Over the few weeks of the provincial election the naming of the centre-right political party in BC came up a few times – from the Kootenay East MLA himself, from his challengers, and in comments online and in person. Apparently, there’s debate and confusion over the name of the party – BC Liberals.
Concerns appeared – to this observer at least – to be around whether the brand was on-point given their more conservative leanings, and confusion/questions on whether the BC Liberals were associated with the Liberal Party of Canada.
The answer to that second point is pretty simple: No. The BC Liberals stopped being affiliated with the Liberal Party of Canada almost 50 years ago now. Since then they’ve diverged quite a ways.
Discussion was much less about the dictionary meaning of the word “liberal” and more about association with the Prime Minister of Canada’s brand as leader of the Liberal Party.
That there was any confusion over the name, I admit, confuses me. I don’t even get to vote here and I know that the BC Liberals are the generic centre-right option on British Columbian ballot papers. Though, I’m also from a country where the “Liberal Party” is the conservative option on ballot papers on state and federal levels, so I was ready for that curveball anyway.
But the fact there was confusion at all? Yeah, that’s a problem for the BC Liberals.
Maybe a brand change is in the cards? It must be floating around somewhere in BC Liberal HQ. I know our newly re-elected MLA Tom Shypitka has talked about this on social media before, has batted away implied connections to the federal Liberal Party in debates and has spoken to me in brief about the name of the party being a hurdle he often has to clear.
So why not change the name?
In some parts of the world political party names are far more exciting than the vague names Western political parties adopt. Labour, Liberal, Conservative, Democratic, Libertarian, Republican, National – all pretty ho-hum, no?
In Indonesia, political parties run with names like ‘Golkar’ (Party of Functional Groups), The ‘Indonesian Democratic Party of Struggle’ and ‘Gerindra’ (Great Indonesia Movement Party). Take a look at their logos too – angry bulls, angry birds! – much more interesting than leaves and mountains and sunrises.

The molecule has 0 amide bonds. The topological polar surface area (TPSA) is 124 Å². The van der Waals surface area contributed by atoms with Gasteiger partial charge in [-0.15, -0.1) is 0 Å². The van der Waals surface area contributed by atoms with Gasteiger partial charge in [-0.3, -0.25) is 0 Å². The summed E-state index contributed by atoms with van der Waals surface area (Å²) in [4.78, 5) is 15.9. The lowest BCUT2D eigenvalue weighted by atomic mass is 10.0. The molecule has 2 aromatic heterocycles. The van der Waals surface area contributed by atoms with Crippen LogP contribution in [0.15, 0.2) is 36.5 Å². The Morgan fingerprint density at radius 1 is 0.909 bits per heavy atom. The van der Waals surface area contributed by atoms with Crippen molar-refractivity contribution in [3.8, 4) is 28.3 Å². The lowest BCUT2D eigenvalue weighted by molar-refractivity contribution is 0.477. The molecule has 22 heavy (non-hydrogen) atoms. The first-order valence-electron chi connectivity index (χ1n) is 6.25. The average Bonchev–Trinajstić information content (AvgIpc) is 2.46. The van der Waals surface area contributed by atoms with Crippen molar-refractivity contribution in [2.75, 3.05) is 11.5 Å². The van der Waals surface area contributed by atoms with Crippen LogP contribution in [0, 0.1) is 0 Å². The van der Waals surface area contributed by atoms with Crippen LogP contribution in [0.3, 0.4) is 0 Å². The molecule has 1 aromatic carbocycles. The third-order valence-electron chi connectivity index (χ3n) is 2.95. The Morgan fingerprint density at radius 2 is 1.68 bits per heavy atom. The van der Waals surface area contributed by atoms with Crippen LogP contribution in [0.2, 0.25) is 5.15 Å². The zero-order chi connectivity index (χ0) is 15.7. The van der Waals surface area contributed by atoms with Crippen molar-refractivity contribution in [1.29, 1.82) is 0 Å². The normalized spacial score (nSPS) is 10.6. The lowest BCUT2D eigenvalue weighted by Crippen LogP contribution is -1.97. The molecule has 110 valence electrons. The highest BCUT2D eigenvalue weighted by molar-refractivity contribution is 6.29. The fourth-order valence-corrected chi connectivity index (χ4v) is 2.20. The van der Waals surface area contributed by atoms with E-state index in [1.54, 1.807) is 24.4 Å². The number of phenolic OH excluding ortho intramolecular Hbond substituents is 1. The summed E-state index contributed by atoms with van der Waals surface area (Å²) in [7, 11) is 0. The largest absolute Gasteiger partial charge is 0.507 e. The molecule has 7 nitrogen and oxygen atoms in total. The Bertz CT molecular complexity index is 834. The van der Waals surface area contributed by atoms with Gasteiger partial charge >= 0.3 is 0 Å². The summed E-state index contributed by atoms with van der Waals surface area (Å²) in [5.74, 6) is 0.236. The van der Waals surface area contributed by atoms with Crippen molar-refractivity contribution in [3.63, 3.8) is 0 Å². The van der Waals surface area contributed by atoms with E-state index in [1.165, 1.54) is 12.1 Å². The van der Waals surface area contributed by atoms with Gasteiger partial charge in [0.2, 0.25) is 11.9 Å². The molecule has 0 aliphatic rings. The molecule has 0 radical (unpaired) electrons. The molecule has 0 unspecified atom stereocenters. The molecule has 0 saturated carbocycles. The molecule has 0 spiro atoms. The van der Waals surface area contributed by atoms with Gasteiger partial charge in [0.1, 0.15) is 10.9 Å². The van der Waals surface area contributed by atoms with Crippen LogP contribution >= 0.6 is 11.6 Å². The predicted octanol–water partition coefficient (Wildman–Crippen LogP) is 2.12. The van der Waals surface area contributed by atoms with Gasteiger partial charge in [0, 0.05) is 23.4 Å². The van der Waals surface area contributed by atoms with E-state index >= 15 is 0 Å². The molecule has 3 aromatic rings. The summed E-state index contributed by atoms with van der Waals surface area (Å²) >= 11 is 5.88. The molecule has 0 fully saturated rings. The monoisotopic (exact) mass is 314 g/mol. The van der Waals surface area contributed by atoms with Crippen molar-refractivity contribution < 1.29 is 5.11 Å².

Then you’ve got ‘Servant of the People’ party in Ukraine, the ‘Taiwan Statebuilding Party’ of Taiwan, the ‘Economic Freedom Fighters’ of South Africa (where they also have the ‘Good’ party).
Descriptive party names can work too, like the ‘Shooters, Fishers and Farmers’ of Australia and the ‘Rent Is Too Damn High’ party of the U.S.
Or maybe some joke party names, like ‘Party! Party! Party!’ in Australia, the ‘Anarchistic Pogo Party of Germany’, the ‘Donald Duck Party’ of Sweden – and of course, the Rhinoceros Party of Canada. Most of these groups hang around as long as a joke has to before it gets old, and are long gone.
It’s fun to think what the parties of Canada could re-name themselves to fit more with descriptive or amusing titles, like ‘The Bourgeois Struggle’, or ‘The Bleeding Hearts Party’, or maybe ‘Renting is Wacky.’ Their opponents would certainly have a laugh.
Notwithstanding the provincial results from October, the BC Liberals are, of course, not a joke. But it could be their name has gotten a little old, and a hold-over from times gone past. Normally this wouldn’t be an issue, but given how many people out there can get the BC Liberals mixed up with the (very unrelated) Liberal Party of Canada, a re-brand could be needed. That anyone can get confused at all is a problem.
Whatever happens, hopefully no bright spark decides to go the way of the centre-right parties of Yukon or Saskatchewan and propose re-naming the BC Liberals to the ‘BC Party’, which is even more vague than a debatable misnomer, not to mention unimaginative.
While we’re here, when does the New Democratic Party stop being ‘new’?
Is there more to this story?